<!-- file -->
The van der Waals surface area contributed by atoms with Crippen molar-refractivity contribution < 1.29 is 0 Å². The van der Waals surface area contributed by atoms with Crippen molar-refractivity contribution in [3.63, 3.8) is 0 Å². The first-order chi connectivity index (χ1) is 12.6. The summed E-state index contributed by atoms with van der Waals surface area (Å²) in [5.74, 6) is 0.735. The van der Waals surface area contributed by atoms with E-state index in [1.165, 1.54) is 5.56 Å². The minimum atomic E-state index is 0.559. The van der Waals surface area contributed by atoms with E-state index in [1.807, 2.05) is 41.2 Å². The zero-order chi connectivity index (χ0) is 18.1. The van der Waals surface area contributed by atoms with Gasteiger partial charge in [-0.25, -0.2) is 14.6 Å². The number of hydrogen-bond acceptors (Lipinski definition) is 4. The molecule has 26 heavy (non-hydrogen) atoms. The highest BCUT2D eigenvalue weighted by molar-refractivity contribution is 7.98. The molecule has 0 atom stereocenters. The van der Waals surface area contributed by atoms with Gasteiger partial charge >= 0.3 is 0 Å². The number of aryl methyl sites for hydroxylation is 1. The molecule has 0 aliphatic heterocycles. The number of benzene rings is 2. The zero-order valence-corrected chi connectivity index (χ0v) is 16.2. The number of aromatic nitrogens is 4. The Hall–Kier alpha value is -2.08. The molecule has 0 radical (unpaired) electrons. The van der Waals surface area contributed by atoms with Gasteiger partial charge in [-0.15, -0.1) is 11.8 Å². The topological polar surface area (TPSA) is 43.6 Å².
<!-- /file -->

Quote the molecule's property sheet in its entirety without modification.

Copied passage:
The van der Waals surface area contributed by atoms with Crippen molar-refractivity contribution < 1.29 is 0 Å². The van der Waals surface area contributed by atoms with Crippen molar-refractivity contribution in [3.63, 3.8) is 0 Å². The first-order chi connectivity index (χ1) is 12.6. The summed E-state index contributed by atoms with van der Waals surface area (Å²) in [5.74, 6) is 0.735. The van der Waals surface area contributed by atoms with E-state index in [1.165, 1.54) is 5.56 Å². The minimum atomic E-state index is 0.559. The van der Waals surface area contributed by atoms with E-state index in [1.807, 2.05) is 41.2 Å². The zero-order chi connectivity index (χ0) is 18.1. The van der Waals surface area contributed by atoms with Gasteiger partial charge in [-0.25, -0.2) is 14.6 Å². The number of hydrogen-bond acceptors (Lipinski definition) is 4. The molecule has 26 heavy (non-hydrogen) atoms. The highest BCUT2D eigenvalue weighted by molar-refractivity contribution is 7.98. The molecule has 0 atom stereocenters. The van der Waals surface area contributed by atoms with Gasteiger partial charge >= 0.3 is 0 Å². The number of aryl methyl sites for hydroxylation is 1. The molecule has 0 aliphatic heterocycles. The number of benzene rings is 2. The zero-order valence-corrected chi connectivity index (χ0v) is 16.2. The number of aromatic nitrogens is 4. The Hall–Kier alpha value is -2.08. The molecule has 0 radical (unpaired) electrons. The van der Waals surface area contributed by atoms with Gasteiger partial charge in [-0.15, -0.1) is 11.8 Å². The topological polar surface area (TPSA) is 43.6 Å².